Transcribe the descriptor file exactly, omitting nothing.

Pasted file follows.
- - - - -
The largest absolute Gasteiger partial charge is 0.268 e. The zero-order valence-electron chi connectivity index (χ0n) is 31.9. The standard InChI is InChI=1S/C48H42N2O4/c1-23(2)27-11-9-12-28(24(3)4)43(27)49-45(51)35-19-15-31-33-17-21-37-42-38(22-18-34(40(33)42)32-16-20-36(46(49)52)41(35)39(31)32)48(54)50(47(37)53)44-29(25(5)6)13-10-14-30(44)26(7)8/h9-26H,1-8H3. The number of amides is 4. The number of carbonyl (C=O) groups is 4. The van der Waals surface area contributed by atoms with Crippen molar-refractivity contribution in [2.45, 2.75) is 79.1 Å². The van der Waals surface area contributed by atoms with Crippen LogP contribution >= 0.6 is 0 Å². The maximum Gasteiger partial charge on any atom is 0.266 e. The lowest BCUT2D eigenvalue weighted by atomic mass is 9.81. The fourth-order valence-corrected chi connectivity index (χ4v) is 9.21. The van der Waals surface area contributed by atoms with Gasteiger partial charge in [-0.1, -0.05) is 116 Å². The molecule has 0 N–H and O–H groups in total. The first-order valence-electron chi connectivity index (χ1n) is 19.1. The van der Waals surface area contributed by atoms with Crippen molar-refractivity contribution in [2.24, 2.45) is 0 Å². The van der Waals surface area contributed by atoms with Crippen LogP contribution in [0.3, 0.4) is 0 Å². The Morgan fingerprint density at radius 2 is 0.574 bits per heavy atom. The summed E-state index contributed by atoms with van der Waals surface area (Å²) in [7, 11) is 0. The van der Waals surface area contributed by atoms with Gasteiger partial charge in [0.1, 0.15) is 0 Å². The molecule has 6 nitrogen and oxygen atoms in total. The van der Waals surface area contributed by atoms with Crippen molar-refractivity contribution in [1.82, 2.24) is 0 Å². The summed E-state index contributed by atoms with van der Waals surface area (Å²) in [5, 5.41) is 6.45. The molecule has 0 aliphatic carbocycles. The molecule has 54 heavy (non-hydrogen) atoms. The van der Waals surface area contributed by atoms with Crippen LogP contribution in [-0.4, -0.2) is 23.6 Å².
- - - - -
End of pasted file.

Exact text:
The largest absolute Gasteiger partial charge is 0.268 e. The zero-order valence-electron chi connectivity index (χ0n) is 31.9. The standard InChI is InChI=1S/C48H42N2O4/c1-23(2)27-11-9-12-28(24(3)4)43(27)49-45(51)35-19-15-31-33-17-21-37-42-38(22-18-34(40(33)42)32-16-20-36(46(49)52)41(35)39(31)32)48(54)50(47(37)53)44-29(25(5)6)13-10-14-30(44)26(7)8/h9-26H,1-8H3. The number of amides is 4. The number of carbonyl (C=O) groups is 4. The van der Waals surface area contributed by atoms with Crippen molar-refractivity contribution in [2.45, 2.75) is 79.1 Å². The van der Waals surface area contributed by atoms with Crippen LogP contribution >= 0.6 is 0 Å². The maximum Gasteiger partial charge on any atom is 0.266 e. The lowest BCUT2D eigenvalue weighted by atomic mass is 9.81. The fourth-order valence-corrected chi connectivity index (χ4v) is 9.21. The van der Waals surface area contributed by atoms with Gasteiger partial charge in [-0.1, -0.05) is 116 Å². The molecule has 0 N–H and O–H groups in total. The first-order valence-electron chi connectivity index (χ1n) is 19.1. The van der Waals surface area contributed by atoms with Crippen molar-refractivity contribution in [2.24, 2.45) is 0 Å². The van der Waals surface area contributed by atoms with Crippen LogP contribution in [0.3, 0.4) is 0 Å². The Morgan fingerprint density at radius 2 is 0.574 bits per heavy atom. The summed E-state index contributed by atoms with van der Waals surface area (Å²) in [7, 11) is 0. The van der Waals surface area contributed by atoms with Gasteiger partial charge in [0.1, 0.15) is 0 Å². The molecule has 6 nitrogen and oxygen atoms in total. The van der Waals surface area contributed by atoms with Crippen molar-refractivity contribution in [1.82, 2.24) is 0 Å². The summed E-state index contributed by atoms with van der Waals surface area (Å²) in [5, 5.41) is 6.45. The molecule has 0 aliphatic carbocycles. The molecule has 54 heavy (non-hydrogen) atoms. The van der Waals surface area contributed by atoms with Crippen LogP contribution in [-0.4, -0.2) is 23.6 Å².